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“Tonight’s night of laughter, songs, and merriment and jokes,” harmonies rise triumphantly to declare, “Everyone’s a minstrel tonight!” The musical generates a deep empathy for its characters.

In the end, there is no happy ending

Review by Vince Mediaa

A train to Memphis full of the American divide has parked at Gateway Stage only through May 21 st and it is dark but full of spirit. 42nd Street Moon continues its celebrated 31st with THE SCOTTSBORO BOYS. John Kander and Fred Ebb, the Tony honored songwriting team behind such dark, political, musicals as Cabaret, Chicago, and Kiss of the Spider Woman, continued that high standard with their final collaboration, THE SCOTTSBORO BOYS, a minstrel musical based on the infamous 1931 Alabama case that saw nine black teenagers sentenced to death for a crime they didn’t commit. Making use of the controversial format of the minstrel show, the piece is an important one hour and fifty minute excursion into the history of racial bias in America, from the cotton fields to the Civil Rights movement.

The true story, the Scottsboro Boys were nine black Alabama teenagers the youngest not yet 13 falsely accused, imprisoned, and sentenced to death for the rape of two white women in 1931. Repeated miscarriages of justice led to endless retrials and appeals, lynch mobs in the streets, sensationalized press coverage nationwide, protests in the North, and the involvement of both the Communist Party and the NAACP. But while several of those charged were released after years of legal chaos, the last three defendants were officially pardoned in 2013, well after their deaths. The show’s single female cast member, who bears silent witness to the proceedings, makes a historic gesture that we all recognize.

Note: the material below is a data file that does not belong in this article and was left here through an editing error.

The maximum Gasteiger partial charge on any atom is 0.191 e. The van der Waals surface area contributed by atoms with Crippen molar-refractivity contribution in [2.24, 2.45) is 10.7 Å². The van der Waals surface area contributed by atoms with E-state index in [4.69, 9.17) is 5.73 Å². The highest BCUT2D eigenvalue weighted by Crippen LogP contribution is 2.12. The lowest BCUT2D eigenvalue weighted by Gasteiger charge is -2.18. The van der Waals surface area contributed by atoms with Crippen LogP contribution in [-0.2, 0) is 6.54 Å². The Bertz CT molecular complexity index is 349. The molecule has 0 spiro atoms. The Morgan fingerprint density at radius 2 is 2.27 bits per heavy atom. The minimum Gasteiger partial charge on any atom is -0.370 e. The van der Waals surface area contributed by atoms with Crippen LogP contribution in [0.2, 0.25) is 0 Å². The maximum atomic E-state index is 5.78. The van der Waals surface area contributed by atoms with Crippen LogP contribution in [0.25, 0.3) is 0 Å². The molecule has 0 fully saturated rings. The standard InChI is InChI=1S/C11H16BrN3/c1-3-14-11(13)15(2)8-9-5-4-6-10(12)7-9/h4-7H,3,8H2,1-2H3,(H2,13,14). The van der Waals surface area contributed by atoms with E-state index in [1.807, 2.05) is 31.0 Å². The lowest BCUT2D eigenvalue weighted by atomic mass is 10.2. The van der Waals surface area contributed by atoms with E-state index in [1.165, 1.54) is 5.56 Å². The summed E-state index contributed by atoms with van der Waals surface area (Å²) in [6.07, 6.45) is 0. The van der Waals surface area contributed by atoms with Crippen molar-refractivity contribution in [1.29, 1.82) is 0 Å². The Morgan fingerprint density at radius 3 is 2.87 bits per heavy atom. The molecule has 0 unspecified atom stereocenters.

In 1931 Alabama, lies by white women against Black men were good enough for any jury of all white men to confirm a verdict of ‘guilty.’ The company is impressive and power of the songs and underbelly of the musical is arresting. A song list of prejudice that holds up a mirror to the injustice of Black American History. Blacklivesmatter now part of mainstream America proves that much has not changed. As nine young men leave Alabama in a boxcar during the Great Depression two young women board their train. They accuse the men of raping them. The local sheriff said, “The women may be white trash, but that’s good enough for me.”

The splendid, nearly all-African-American ensemble is anchored by the powerful baritone and gravitas of Marcus J Paige as Haywood Patterson who sings with amazing passion “Nothin” and “Coming to Chattanooga”. The versatile stellar Anthony Rollins-Mullens and Albert Hodge as the over-the-top minstrel show team, Mr. Tambo and Mr. Bones brings the story a dark celebration. It is the minstrel show framing that provides a dark statement on this sad episode in American history. The superb Michael Patrick Gafney plays the Interlocutor, the cast’s only white member who stands alone with a distinguished performance. Interlocutor inspires the boys to sing “Shout” and march behind in time with him, as he struts in a bright white suit and white hat.

As the story progresses, the troupe becomes less keen to comply with the white man’s version of the truth. The “end men,” Mr. Tambo and Mr. Bones are in blackface who serve as wisecracking sidekicks, presenting cruel and crude black stereotypes. Thompsons script flips as black actors take on the roles of various white characters – the racist sheriff and his deputy, the prison guards and Southern district attorney, and the defendants’ Jewish lawyer, Samuel Liebowitz. Leroy Wright played by the brilliant Royal Mickens is a vulnerable teenage boy who wears oversized glasses who dances high and wide along with Guards Bones and Tambo while they sing to him that “not every guy gets to light up the sky [in a] in a fabulous way.” The dance number stops the show with a frantic passion.